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I was angry due to my rejection from American University because they do the batch system and in the thread dedicated to this school everyone who was in the first 2 batches got accepted and then those few of us left waiting until the bitter end just got reject letters. It feels like they just did some kind of rush job through the 3rd batch, if there were any acceptances in that one, no one here posted it. A few people were told the batches had no significance whatsoever, if that was true why would there be a mostly reject batch? One such person in the 3rd batch had been already accepted to 2 top notch schools and had been waitlisted at American, it just seemed to go hand in hand, if you get into George Washington or Georgetown for anything IR related, you should be in at American. Plus I had been waitlisted at a GW, yet was rejected by American. Almost everyone who was waitlisted or even rejected by those same 2 schools that post here had gotten into American, but they were in the first 2 batches. So as we began figuring this out it seemed that the batches were created based on timing of application submission, all of us in the 3rd one submitted pretty close to the deadline. My hunch is that most or all of the acceptances were made during the review of the first 2 batches while if there happened to be any space left over or whatever they'd be given to the few lucky applicants in the 3rd. I don't know if that's exactly how it went down, but it felt like it and was a tad bit insulted due to the fact that I'm a returned Peace Corps volunteer, which American values enough to waive the application fee for us...but to not even get on the waitlist was like a little slap in the face..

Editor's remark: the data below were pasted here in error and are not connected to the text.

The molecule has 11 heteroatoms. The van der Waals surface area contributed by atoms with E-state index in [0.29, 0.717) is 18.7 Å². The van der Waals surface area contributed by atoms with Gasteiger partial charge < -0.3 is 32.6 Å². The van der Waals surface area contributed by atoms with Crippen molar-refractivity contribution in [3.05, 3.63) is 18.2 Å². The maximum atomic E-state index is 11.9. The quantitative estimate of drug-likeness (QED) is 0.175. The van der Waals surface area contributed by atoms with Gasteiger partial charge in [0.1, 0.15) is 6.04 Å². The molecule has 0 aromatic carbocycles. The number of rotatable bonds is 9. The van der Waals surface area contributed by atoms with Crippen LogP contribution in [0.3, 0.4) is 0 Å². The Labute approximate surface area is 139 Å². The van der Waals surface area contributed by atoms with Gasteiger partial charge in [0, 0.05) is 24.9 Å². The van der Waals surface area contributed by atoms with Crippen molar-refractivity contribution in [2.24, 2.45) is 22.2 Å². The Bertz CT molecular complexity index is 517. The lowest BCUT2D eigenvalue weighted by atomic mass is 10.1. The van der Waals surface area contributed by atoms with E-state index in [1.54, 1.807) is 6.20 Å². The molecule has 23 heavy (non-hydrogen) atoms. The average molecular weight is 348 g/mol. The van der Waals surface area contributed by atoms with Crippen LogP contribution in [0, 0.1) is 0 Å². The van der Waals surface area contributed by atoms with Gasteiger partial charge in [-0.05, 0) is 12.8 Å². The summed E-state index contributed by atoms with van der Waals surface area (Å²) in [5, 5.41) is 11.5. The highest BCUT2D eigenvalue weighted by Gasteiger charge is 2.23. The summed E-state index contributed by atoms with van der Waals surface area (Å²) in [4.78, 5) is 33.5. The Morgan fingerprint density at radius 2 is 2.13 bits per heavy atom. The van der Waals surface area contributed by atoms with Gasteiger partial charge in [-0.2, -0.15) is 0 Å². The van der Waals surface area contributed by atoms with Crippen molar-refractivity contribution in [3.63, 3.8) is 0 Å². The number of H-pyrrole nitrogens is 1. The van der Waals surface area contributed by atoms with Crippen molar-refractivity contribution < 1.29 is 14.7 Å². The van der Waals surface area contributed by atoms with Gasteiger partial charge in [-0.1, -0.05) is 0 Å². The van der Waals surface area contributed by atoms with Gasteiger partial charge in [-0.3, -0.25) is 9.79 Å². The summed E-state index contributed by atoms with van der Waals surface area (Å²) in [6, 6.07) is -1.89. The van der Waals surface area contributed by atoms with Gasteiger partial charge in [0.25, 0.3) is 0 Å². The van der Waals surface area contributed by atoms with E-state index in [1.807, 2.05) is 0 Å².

But I quickly said "whatever, to hell with 'em" and shredded the reject letter and felt satisfied with my acceptance to another school and even if I don't make it off the waitlist to my dream school I will still feel privileged to have gotten that far with them.

I have no idea about the process at AU, so I'm just going off of what you say, and it does sound somewhat unfair, IF those batches were created arbitrarily. However, I have seen a number of programs where they explicitly say they admit on a rolling basis and simply stop when they have their cohort. I don't think that kind of system is necessarily unfair.